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Today we're going to start our two-part unit on data visualization. Up to this point we've discussed raw data - which are just numbers - but usually it's much more useful to represent this information with charts and graphs. There are two types of data we encounter, categorical and quantitative data, and they likewise require different types of visualizations. Today we'll focus on bar charts, pie charts, pictographs, and histograms and show you what they can and cannot tell us about their underlying data as well as some of the ways they can be misused to misinform.

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Hi, I'm Adrian Hill, and this is CrashCourse Statistics.

So for the last few episodes, we've discussed ways to summarize data using numbers. We used measures of central tendency, and measures of spread. But sometimes, it can be helpful to actually see your data in addition to having numbers to describe it.

Data visualizations are important to understand, because you'll see them pretty much everyday, in the news, on Facebook and magazines. Maybe I'll make an infographic of all the places we see data visualizations.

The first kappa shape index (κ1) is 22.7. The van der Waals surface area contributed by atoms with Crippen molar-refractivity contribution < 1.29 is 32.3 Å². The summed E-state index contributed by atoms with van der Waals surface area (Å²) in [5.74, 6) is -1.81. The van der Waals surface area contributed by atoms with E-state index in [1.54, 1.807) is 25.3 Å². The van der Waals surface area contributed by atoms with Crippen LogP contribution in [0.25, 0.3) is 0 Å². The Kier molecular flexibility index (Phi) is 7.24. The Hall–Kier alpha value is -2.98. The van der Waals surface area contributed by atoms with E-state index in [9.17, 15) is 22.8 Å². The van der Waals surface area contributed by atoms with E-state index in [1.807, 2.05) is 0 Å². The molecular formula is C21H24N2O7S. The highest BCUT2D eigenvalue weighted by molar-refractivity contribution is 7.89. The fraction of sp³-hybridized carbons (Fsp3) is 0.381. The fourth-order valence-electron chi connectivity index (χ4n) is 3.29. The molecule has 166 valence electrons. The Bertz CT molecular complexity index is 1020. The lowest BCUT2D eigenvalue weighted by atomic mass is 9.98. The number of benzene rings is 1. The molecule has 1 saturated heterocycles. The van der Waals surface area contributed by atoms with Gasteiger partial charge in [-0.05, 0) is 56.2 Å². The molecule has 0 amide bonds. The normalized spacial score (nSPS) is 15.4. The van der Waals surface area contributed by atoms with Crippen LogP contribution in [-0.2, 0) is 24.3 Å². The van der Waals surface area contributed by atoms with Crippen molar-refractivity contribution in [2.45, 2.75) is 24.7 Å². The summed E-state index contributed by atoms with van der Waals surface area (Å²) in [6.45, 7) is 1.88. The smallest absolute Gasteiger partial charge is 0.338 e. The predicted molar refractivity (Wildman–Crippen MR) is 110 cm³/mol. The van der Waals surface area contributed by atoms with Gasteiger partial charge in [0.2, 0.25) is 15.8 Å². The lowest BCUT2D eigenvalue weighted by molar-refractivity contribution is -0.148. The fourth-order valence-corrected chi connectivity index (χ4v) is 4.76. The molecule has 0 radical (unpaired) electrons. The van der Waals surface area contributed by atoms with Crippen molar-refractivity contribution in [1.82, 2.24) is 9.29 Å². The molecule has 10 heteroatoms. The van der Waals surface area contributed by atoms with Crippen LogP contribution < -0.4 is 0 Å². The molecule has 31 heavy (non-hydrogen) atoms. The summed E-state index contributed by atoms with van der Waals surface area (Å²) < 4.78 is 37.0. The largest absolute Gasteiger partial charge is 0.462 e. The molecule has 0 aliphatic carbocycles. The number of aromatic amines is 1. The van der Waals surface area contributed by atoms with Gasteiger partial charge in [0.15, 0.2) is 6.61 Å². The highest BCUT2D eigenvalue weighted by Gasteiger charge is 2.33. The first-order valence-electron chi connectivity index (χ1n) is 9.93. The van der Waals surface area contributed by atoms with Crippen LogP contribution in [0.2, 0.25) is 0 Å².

[Intro music]

There are two main types of data that we might encounter, categorical and quantitative. Quantitative data are quantities, numbers that have both order and consistent spacing. For example, how many ounces of olive oil are in each American home. If three families told you how many ounces of olive oil they have, you could put them in a meaningful order- from least to greatest, or greatest to least. This order also has consistent spacing. An increase in one ounce of olive oil is the same, whether you go from zero to one ounce, or from a hundred to a hundred and one ounces. These properties allow us to do simple math with the data, like taking the mean, or calculating the standard deviation.